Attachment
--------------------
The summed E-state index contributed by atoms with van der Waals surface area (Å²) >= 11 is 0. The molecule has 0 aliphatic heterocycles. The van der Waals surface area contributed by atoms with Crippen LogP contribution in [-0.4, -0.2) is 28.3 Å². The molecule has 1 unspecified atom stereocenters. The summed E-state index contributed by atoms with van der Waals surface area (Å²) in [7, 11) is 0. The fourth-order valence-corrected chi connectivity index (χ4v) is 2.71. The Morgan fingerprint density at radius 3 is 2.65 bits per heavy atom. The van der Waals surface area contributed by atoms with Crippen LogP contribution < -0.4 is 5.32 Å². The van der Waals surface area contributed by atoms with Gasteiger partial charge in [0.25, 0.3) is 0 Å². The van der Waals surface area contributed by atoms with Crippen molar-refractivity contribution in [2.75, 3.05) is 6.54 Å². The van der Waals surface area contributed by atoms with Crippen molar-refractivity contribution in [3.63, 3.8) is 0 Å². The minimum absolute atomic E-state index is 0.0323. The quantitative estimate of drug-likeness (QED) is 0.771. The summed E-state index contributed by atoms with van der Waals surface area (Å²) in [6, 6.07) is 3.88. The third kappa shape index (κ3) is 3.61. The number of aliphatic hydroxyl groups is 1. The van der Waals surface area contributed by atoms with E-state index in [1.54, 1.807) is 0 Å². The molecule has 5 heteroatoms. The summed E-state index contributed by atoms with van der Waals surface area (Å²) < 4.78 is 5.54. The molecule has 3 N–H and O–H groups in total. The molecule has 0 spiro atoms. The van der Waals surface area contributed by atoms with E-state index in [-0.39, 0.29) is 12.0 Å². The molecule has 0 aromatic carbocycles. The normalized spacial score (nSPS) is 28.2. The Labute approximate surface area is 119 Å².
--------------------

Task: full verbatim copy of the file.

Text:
The summed E-state index contributed by atoms with van der Waals surface area (Å²) >= 11 is 0. The molecule has 0 aliphatic heterocycles. The van der Waals surface area contributed by atoms with Crippen LogP contribution in [-0.4, -0.2) is 28.3 Å². The molecule has 1 unspecified atom stereocenters. The summed E-state index contributed by atoms with van der Waals surface area (Å²) in [7, 11) is 0. The fourth-order valence-corrected chi connectivity index (χ4v) is 2.71. The Morgan fingerprint density at radius 3 is 2.65 bits per heavy atom. The van der Waals surface area contributed by atoms with Crippen LogP contribution < -0.4 is 5.32 Å². The van der Waals surface area contributed by atoms with Gasteiger partial charge in [0.25, 0.3) is 0 Å². The van der Waals surface area contributed by atoms with Crippen molar-refractivity contribution in [2.75, 3.05) is 6.54 Å². The van der Waals surface area contributed by atoms with Crippen molar-refractivity contribution in [3.63, 3.8) is 0 Å². The minimum absolute atomic E-state index is 0.0323. The quantitative estimate of drug-likeness (QED) is 0.771. The summed E-state index contributed by atoms with van der Waals surface area (Å²) in [6, 6.07) is 3.88. The third kappa shape index (κ3) is 3.61. The number of aliphatic hydroxyl groups is 1. The van der Waals surface area contributed by atoms with E-state index in [1.54, 1.807) is 0 Å². The molecule has 5 heteroatoms. The summed E-state index contributed by atoms with van der Waals surface area (Å²) < 4.78 is 5.54. The molecule has 3 N–H and O–H groups in total. The molecule has 0 spiro atoms. The van der Waals surface area contributed by atoms with E-state index in [-0.39, 0.29) is 12.0 Å². The molecule has 0 aromatic carbocycles. The normalized spacial score (nSPS) is 28.2. The Labute approximate surface area is 119 Å².